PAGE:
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Monday - May 28, 2007

From: Pflugerville, TX
Region: Southwest
Topic: Edible Plants, Groundcovers, Shrubs
Title: Coexistence of rubus trivialis and American beautyberry
Answered by: Barbara Medford


I'm growing some rubus trivialis in a 1-gal. pot and plan to plant it this fall. Will this dewberry coexist with American beautyberry, or must it have its own space entirely? If it needs its own space, how much space does it need? If planted along the foundation, will rainfall runoff be enough for it, or does it really need to be in the floodplain? That's where it occurs in Pflugerville. I was thinking of putting it in bright shade/partial sun along the east side of my house, as ground cover around some beautyberry. Alternatively I could put it near the creek in the greenbelt directly behind my house but would have to protect it from the HOA's "mowheads," who have wiped out all the wildlife habitat along that stretch of the creek. It's been in a pot for about a month and seems to be doing fine with the spring rainfall. I rustled a few stems from a neighborhood that has the sense to leave their creekside wild.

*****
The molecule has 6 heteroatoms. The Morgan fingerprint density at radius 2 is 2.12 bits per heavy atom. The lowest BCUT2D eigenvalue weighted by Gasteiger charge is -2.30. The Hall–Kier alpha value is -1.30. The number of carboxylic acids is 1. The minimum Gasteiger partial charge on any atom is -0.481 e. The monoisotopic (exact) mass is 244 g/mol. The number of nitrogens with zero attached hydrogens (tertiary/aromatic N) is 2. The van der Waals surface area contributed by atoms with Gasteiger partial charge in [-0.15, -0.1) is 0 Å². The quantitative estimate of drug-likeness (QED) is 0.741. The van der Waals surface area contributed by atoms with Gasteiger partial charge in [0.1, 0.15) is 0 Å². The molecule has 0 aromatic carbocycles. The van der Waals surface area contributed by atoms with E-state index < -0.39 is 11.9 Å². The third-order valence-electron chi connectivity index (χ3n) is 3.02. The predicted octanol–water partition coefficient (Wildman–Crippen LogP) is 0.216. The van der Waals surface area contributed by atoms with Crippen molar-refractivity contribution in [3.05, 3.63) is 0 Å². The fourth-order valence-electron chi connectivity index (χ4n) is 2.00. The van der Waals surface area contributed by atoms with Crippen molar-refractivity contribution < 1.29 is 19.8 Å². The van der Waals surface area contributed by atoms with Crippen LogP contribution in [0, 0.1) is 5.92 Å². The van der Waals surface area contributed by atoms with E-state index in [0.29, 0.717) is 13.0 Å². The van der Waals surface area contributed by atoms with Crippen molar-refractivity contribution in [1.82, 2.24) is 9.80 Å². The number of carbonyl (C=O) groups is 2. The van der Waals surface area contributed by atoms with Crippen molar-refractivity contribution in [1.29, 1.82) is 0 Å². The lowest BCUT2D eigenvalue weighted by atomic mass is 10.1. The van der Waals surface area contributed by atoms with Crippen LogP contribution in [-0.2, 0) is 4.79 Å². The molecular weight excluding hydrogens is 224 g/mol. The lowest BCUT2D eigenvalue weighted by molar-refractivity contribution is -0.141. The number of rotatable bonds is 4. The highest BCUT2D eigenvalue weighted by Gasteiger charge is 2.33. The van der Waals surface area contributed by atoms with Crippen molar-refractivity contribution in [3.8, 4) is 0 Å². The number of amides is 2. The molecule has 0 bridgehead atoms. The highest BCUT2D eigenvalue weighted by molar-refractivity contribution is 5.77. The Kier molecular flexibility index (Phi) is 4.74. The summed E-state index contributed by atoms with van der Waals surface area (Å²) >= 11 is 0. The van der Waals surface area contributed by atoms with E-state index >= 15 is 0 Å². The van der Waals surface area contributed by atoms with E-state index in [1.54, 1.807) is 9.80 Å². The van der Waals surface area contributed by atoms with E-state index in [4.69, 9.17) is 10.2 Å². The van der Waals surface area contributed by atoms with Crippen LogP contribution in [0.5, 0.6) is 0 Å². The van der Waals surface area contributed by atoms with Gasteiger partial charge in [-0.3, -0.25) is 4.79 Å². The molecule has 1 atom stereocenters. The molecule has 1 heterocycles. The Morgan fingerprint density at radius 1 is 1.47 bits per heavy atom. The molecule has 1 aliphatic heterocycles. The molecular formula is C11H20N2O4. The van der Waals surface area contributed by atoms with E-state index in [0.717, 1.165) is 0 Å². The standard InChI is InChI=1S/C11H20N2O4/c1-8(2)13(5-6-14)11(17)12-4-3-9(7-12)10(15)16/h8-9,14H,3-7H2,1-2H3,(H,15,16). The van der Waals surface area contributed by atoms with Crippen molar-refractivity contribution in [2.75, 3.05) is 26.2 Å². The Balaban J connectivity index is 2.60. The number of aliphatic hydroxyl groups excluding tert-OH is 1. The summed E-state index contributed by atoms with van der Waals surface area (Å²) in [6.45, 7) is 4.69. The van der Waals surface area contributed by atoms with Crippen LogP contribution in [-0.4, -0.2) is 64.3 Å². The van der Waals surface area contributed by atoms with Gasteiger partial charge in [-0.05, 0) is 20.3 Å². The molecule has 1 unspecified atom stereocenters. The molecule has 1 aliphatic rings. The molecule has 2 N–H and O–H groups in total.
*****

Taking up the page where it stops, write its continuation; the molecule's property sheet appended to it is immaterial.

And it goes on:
I'm assuming that the Callicarpa americana (American beautyberry) is already in place on the east side of your house in bright shade to partial sun, and is doing all right. The beautyberry can grow in sun to partial shade, can tolerate full sun with supplemental watering and needs dry to moist soil. Rubus trivialis (southern dewberry) requires well-drained, moist soil, and can grow in semi-shade to full sun, but requires a well-drained, moist soil. So, it would appear they could co-exist in the same bed, with perhaps a little more water than the Beautyberry requires in order to satisfy the needs of the Dewberry. Whether the Dewberry will serve as a ground cover for the Beautyberry is a matter of personal preference. The Dewberry has long, stiff, thorny canes (in the Rosaceae family) and might not be tame enough for a ground cover, per se. Certainly, it appears the Dewberry would do well in the nearby greenbelt creek, and it wouldn't be very easy to mow, but could certainly be damaged if your "mowheads" are determined enough.


Callicarpa americana

Rubus trivialis



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